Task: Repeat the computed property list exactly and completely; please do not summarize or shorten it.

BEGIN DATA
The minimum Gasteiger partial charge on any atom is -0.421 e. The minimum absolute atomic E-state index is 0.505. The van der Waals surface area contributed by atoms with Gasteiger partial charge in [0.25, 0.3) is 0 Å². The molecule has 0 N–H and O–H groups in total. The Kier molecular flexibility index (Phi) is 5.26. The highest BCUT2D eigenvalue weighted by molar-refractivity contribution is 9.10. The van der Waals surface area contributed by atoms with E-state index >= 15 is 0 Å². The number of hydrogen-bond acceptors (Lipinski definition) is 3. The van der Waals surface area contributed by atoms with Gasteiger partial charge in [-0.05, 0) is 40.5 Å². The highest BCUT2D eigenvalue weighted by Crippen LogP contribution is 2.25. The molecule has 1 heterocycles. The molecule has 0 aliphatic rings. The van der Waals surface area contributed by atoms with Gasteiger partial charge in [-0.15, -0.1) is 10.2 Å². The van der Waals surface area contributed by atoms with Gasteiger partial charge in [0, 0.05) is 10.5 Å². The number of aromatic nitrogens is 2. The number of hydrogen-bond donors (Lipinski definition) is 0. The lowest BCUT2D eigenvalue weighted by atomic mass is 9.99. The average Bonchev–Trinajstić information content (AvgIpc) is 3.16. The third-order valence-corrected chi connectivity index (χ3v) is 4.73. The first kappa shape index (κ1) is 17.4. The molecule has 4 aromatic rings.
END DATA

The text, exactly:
The minimum Gasteiger partial charge on any atom is -0.421 e. The minimum absolute atomic E-state index is 0.505. The van der Waals surface area contributed by atoms with Gasteiger partial charge in [0.25, 0.3) is 0 Å². The molecule has 0 N–H and O–H groups in total. The Kier molecular flexibility index (Phi) is 5.26. The highest BCUT2D eigenvalue weighted by molar-refractivity contribution is 9.10. The van der Waals surface area contributed by atoms with E-state index >= 15 is 0 Å². The number of hydrogen-bond acceptors (Lipinski definition) is 3. The van der Waals surface area contributed by atoms with Gasteiger partial charge in [-0.05, 0) is 40.5 Å². The highest BCUT2D eigenvalue weighted by Crippen LogP contribution is 2.25. The molecule has 1 heterocycles. The molecule has 0 aliphatic rings. The van der Waals surface area contributed by atoms with Gasteiger partial charge in [-0.15, -0.1) is 10.2 Å². The van der Waals surface area contributed by atoms with Gasteiger partial charge in [0, 0.05) is 10.5 Å². The number of aromatic nitrogens is 2. The number of hydrogen-bond donors (Lipinski definition) is 0. The lowest BCUT2D eigenvalue weighted by atomic mass is 9.99. The average Bonchev–Trinajstić information content (AvgIpc) is 3.16. The third-order valence-corrected chi connectivity index (χ3v) is 4.73. The first kappa shape index (κ1) is 17.4. The molecule has 4 aromatic rings.